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the writer's history; and in this point of view, it certainly seems, as contrasted with its "When I considered these various methods, more popular precursor, to deserve our best and, further, looked abroad over history, I attention: for the problem which had been could find among all suicides no one that had stated in Werter, with despair of its solution, is gone about this deed with such greatness and here solved. The lofty enthusiasm, which, freedom of spirit as the Emperor Otho. This wandering wildly over the universe, found no man, beaten indeed as a general, yet nowise resting place, has here reached its appointed reduced to extremities, determines for the good home; and lives in harmony with what long of the Empire, which already in some measure appeared to threaten it with annihilation. belonged to him, and for the saving of so many Anarchy has now become Peace; the once thousands, to leave the world. With his gloomy and perturbed spirit is now serene, friends he passes a gay, festive night, and cheerfully vigorous, and rich in good fruits. next morning it is found that with his own Neither, which is most important of all, has hand he has plunged a sharp dagger into his this Peace been attained by a surrender to heart. This sole act seemed to me worthy of Necessity, or any compact with Delusion; a imitation; and I convinced myself that who- seeming blessing, such as years and dispiritever could not proceed herein as Otho had ment will of themselves bring to most men, done, was not entitled to resolve on renouncing and which is indeed no blessing, since even life. By this conviction, I saved myself from continued battle is better than destruction or the purpose, or indeed, more properly speaking, captivity; and peace of this sort is like that of from the whim, of suicide, which in those fair Galgacus's Romans, who "called it peace when peaceful times had insinuated itself into the they had made a desert." Here the ardent, mind of indolent youth. Among a considera-high aspiring youth has grown into the calmest ble collection of arms, I possessed a costly man, yet with increase and not loss of ardour, well-ground dagger. This I laid down nightly and with aspirations higher as well as clearer. beside my bed; and before extinguishing the For he has conquered his unbelief; the Ideal light, I tried whether I could succeed in send- has been built on the actual; no longer floats ing the sharp point an inch or two deep into vaguely in darkness and regions of dreams, my breast. But as I truly never could suc- but rests in light, on the firm ground of human ceed, I at last took to laughing at myself; threw interest and business, as in its true scene, on away all these hypochondriacal crotchets, and its true basis. determined to live. To do this with cheerfulness, however, I required to have some poetical task given me, wherein all that I had felt, thought, or dreamed on this weighty business, might be spoken forth. With such view, I endeavoured to collect the elements which for a year or two had been floating about in me; I represented to myself the circumstances which had most oppressed and afflicted me; but nothing of all this would take form; there was wanting an incident, a fable, in which I might imbody it.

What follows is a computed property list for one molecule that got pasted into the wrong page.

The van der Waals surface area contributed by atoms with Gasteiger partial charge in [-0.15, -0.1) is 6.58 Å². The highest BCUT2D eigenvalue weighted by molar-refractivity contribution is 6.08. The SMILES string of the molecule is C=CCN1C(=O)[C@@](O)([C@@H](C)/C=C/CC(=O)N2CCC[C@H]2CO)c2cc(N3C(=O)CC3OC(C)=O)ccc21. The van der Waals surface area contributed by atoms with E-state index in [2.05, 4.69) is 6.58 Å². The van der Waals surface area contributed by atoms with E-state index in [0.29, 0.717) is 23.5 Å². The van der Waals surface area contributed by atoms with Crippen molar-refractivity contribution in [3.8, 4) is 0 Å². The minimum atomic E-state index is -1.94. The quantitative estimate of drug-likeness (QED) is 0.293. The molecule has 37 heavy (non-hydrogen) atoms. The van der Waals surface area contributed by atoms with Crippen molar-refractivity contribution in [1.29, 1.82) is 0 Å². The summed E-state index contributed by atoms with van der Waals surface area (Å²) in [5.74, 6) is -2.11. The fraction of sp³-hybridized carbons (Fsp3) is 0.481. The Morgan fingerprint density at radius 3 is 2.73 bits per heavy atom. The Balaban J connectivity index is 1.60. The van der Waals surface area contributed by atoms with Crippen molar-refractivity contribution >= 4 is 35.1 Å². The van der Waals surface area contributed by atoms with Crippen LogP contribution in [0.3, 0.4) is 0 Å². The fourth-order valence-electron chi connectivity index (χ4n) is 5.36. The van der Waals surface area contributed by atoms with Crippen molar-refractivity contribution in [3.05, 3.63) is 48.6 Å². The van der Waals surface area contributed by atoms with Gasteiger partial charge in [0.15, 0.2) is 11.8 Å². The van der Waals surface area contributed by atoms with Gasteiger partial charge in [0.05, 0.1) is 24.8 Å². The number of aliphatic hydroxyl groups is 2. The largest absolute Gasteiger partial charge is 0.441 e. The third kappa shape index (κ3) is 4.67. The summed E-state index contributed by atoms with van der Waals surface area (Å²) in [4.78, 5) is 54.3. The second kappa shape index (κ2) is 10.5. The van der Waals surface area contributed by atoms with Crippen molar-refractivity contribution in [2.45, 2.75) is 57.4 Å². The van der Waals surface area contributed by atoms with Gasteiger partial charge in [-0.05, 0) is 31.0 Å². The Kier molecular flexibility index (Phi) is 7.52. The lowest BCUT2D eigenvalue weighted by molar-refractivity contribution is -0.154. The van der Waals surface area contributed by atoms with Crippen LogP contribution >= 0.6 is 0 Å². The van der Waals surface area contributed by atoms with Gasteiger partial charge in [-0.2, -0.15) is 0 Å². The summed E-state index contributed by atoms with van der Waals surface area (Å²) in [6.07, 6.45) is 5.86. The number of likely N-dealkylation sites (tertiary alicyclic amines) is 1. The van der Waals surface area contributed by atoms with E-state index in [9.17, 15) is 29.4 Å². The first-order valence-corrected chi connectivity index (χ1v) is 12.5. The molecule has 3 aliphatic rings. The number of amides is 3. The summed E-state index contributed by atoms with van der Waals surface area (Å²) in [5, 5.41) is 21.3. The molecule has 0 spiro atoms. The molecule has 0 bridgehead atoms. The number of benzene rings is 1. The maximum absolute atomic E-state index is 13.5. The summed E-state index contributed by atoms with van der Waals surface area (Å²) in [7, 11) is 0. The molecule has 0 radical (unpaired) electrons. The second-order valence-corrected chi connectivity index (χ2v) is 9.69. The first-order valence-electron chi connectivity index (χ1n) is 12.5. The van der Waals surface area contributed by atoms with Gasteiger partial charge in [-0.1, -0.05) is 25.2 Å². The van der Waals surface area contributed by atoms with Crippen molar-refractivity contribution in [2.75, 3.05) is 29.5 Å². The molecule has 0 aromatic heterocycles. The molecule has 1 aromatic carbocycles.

"All at once I hear tidings of Jerusalem's death; and directly following the general rumour, came the most precise and circumstantial description of the business; and in this instant the plan of Werter was invented; the whole shot together from all sides, and became a solid mass; as the water in the vessel, which already stood on the point of freezing, is by the slightest motion changed at once into firm ice."*

It is wonderful to see with what softness the skepticism of Jarno, the commercial spirit of Werner, the reposing, polished manhood of Lothario and the Uncle, the unearthly enthu siasm of the Harper, the gay, animal vivacity of Philina, the mystic, ethereal, almost spiritual nature of Mignon, are blended together in this work; how justice is done to each, how each lives freely in his proper element, in his proper form; and how, as Wilhelm himself, the mild-hearted, all-hoping, all-believing Wilhelm, struggles forward towards his world of Art through these curiously complected influences, all this unites itself into a multifarious, yet so harmonious Whole, as into a clear poetic mirror, where man's life and business in this age, his passions and purposes, the highest equally with the lowest, are imaged back to us in beautiful significance. Poetry and Prose are no longer at variance, for the poet's eyes are opened: he sees the changes of manycoloured existence, and sees the loveliness and

A wide, and every way most important, in-deep purport which lies hidden under the very meanest of them; hidden to the vulgar sight, but clear to the poet's; because the "open secret," is no longer a secret to him, and he knows that the Universe is full of goodness; that whatever has being has beauty.

terval divides Werter, with its skeptical philosophy, and "hypochondriacal crotchets," from Goethe's next novel, Wilhelm Meister's Apprenticeship, published some twenty years afterwards. This work belongs, in all senses, to the second and sounder period of Goethe's life, and may indeed serve as the fullest, if perhaps not the purest, impress of it; being written with due forethought, at various times, during a period of no less than ten years. Considered as a piece of Art, there were much to be said on Meister; all which, however, lies beyond our present purpose. We are here ocking at the work chiefly as a document for

* Dich'ung und Wahrheit, b. iii. s. 200-213.

Apart from its literary merits or demerits, such is the temper of mind we trace in Goethe's Meister, and, more or less expressly exhibited, in all his later works. We reckon it a rare phenomenon, this temper; and worthy, in our times, if it do exist, of best study from all inquiring men. How has such a temper been attained in this so lofty and impetuous mind, once, too, dark, desolate, and full of doubt, more than any other? How may we, each of us in his several sphere, attain it, or strengthen